29 October 2018
Combating gender stereotyping in schools
King’s College London is working to tackle gender stereotyping in schools .
King’s College London is working with the Institute of Physics, UCL Institute of Education and University Council of Modern Languages to tackle gender stereotyping in schools through the Gender Action schools award programme, announced today at the Greater London Authority (GLA)’s Equal Play event.
The gender imbalance in subject choices is one example of this problem in wider society. Gender Action is an award programme which promotes and encourages a whole school approach to challenging these stereotypes. It puts gender equality at the heart of policy and practice, recognising those striving to ensure there are no limits on young people reaching their full potential.
The programme has a set of principles at its core which act as focus areas for individuals and groups to work on to make lasting and positive changes to structures and mindsets. Gender Action has turned more than a decade’s worth of combined research and a robust evidence base into a tangible support framework for schools.
Ahead of a national rollout in 2020, support from the GLA as part of the Mayor of London’s #behindeverygreatcity campaign has enabled Gender Action to undertake a Phase 1 roll-out with London schools.
Tiered recognition levels provide schools with a tool to measure progress while putting in place systems, structures and behaviours that allow students to be truly able to make subject choices free from gender stereotypical lines. Schools can work towards recognition as a Supporter, Innovator, Champion or Beacon.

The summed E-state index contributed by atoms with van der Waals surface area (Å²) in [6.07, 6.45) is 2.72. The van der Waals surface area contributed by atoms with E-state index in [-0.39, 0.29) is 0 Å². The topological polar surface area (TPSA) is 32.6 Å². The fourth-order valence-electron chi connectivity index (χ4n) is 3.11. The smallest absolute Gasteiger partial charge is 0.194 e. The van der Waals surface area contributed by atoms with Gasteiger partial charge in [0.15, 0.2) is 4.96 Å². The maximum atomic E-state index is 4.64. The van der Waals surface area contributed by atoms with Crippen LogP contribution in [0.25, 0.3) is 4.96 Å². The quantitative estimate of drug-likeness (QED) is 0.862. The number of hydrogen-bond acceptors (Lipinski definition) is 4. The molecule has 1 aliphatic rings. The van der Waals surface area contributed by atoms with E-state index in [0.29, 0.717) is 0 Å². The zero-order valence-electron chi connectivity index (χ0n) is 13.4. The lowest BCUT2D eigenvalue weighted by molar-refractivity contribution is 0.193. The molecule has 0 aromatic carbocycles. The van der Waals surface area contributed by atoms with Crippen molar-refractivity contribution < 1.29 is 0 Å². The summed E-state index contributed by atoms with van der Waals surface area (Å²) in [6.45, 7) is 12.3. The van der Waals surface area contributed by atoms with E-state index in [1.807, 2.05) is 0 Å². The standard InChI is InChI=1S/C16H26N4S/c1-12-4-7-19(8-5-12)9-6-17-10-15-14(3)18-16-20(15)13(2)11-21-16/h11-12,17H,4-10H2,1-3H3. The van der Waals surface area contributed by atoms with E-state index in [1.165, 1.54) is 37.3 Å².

Baroness Deborah Bull, Vice President & Vice Principal (London) said: "Gender Action is an unique opportunity for King’s, our partners, and universities across London to work with local schools to tackle the gender stereotypes that too often limit young people’s horizons and prevent them from pursuing careers that might be perceived as unexpected or out of the ordinary. Young people should never be discouraged from choosing one subject over another because of their gender and I hope that this important new campaign inspires a new generation of physicists, engineers, playwrights and linguists who might otherwise have turned their back on the subjects they enjoy and are passionate about.”
Professor Peter Main, Chair of Equality & Diversity Committee, Faculty of Natural & Mathematical Sciences said: “The breadth of subjects taught at King’s College London means that our commitment to gender balance spans the full range of the school curriculum. This initiative aims to transform the school environment so that we can educate young people to fulfil their potential, regardless of gender. I look forward to seeing our staff and students make a difference in the community by working with local schools to break down gender stereotyping, creating a model for how schools and higher education institutions can work towards solving this problem together.”